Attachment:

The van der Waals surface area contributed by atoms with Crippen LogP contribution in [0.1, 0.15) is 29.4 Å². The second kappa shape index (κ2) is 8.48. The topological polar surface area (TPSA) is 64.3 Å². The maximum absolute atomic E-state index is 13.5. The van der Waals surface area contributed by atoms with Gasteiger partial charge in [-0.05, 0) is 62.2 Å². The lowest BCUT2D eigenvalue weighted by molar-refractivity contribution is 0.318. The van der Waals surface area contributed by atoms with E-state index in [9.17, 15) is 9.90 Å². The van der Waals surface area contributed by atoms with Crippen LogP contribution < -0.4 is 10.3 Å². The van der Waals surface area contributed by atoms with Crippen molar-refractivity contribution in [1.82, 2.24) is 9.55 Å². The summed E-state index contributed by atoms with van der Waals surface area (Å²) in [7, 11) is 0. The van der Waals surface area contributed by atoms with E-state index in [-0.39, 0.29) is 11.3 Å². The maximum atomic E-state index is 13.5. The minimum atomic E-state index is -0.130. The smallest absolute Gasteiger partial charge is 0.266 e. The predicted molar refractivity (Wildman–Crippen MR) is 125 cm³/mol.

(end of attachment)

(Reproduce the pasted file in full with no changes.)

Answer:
The van der Waals surface area contributed by atoms with Crippen LogP contribution in [0.1, 0.15) is 29.4 Å². The second kappa shape index (κ2) is 8.48. The topological polar surface area (TPSA) is 64.3 Å². The maximum absolute atomic E-state index is 13.5. The van der Waals surface area contributed by atoms with Gasteiger partial charge in [-0.05, 0) is 62.2 Å². The lowest BCUT2D eigenvalue weighted by molar-refractivity contribution is 0.318. The van der Waals surface area contributed by atoms with E-state index in [9.17, 15) is 9.90 Å². The van der Waals surface area contributed by atoms with Crippen LogP contribution < -0.4 is 10.3 Å². The van der Waals surface area contributed by atoms with Crippen molar-refractivity contribution in [1.82, 2.24) is 9.55 Å². The summed E-state index contributed by atoms with van der Waals surface area (Å²) in [7, 11) is 0. The van der Waals surface area contributed by atoms with E-state index in [-0.39, 0.29) is 11.3 Å². The maximum atomic E-state index is 13.5. The minimum atomic E-state index is -0.130. The smallest absolute Gasteiger partial charge is 0.266 e. The predicted molar refractivity (Wildman–Crippen MR) is 125 cm³/mol.